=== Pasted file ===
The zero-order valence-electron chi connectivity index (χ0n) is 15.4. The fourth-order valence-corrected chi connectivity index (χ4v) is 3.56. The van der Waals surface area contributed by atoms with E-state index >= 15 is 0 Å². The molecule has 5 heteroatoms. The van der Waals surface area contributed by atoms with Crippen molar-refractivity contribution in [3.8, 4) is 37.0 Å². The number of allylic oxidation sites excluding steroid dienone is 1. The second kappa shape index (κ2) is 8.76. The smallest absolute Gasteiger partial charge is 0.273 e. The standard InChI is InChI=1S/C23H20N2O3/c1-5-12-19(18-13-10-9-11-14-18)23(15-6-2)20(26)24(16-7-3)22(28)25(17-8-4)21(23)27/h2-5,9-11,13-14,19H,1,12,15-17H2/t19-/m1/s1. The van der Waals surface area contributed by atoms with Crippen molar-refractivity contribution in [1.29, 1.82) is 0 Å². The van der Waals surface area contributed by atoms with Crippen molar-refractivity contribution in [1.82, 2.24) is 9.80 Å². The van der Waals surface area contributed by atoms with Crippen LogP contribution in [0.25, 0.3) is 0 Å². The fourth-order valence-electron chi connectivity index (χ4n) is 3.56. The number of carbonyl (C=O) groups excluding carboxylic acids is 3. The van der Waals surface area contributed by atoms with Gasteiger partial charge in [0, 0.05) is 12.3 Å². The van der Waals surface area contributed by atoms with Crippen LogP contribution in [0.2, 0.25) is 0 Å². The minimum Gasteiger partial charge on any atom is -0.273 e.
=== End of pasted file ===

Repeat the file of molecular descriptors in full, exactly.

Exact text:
The zero-order valence-electron chi connectivity index (χ0n) is 15.4. The fourth-order valence-corrected chi connectivity index (χ4v) is 3.56. The van der Waals surface area contributed by atoms with E-state index >= 15 is 0 Å². The molecule has 5 heteroatoms. The van der Waals surface area contributed by atoms with Crippen molar-refractivity contribution in [3.8, 4) is 37.0 Å². The number of allylic oxidation sites excluding steroid dienone is 1. The second kappa shape index (κ2) is 8.76. The smallest absolute Gasteiger partial charge is 0.273 e. The standard InChI is InChI=1S/C23H20N2O3/c1-5-12-19(18-13-10-9-11-14-18)23(15-6-2)20(26)24(16-7-3)22(28)25(17-8-4)21(23)27/h2-5,9-11,13-14,19H,1,12,15-17H2/t19-/m1/s1. The van der Waals surface area contributed by atoms with Crippen molar-refractivity contribution in [1.29, 1.82) is 0 Å². The van der Waals surface area contributed by atoms with Crippen molar-refractivity contribution in [1.82, 2.24) is 9.80 Å². The van der Waals surface area contributed by atoms with Crippen LogP contribution in [0.25, 0.3) is 0 Å². The fourth-order valence-electron chi connectivity index (χ4n) is 3.56. The number of carbonyl (C=O) groups excluding carboxylic acids is 3. The van der Waals surface area contributed by atoms with Gasteiger partial charge in [0, 0.05) is 12.3 Å². The van der Waals surface area contributed by atoms with Crippen LogP contribution in [0.2, 0.25) is 0 Å². The minimum Gasteiger partial charge on any atom is -0.273 e.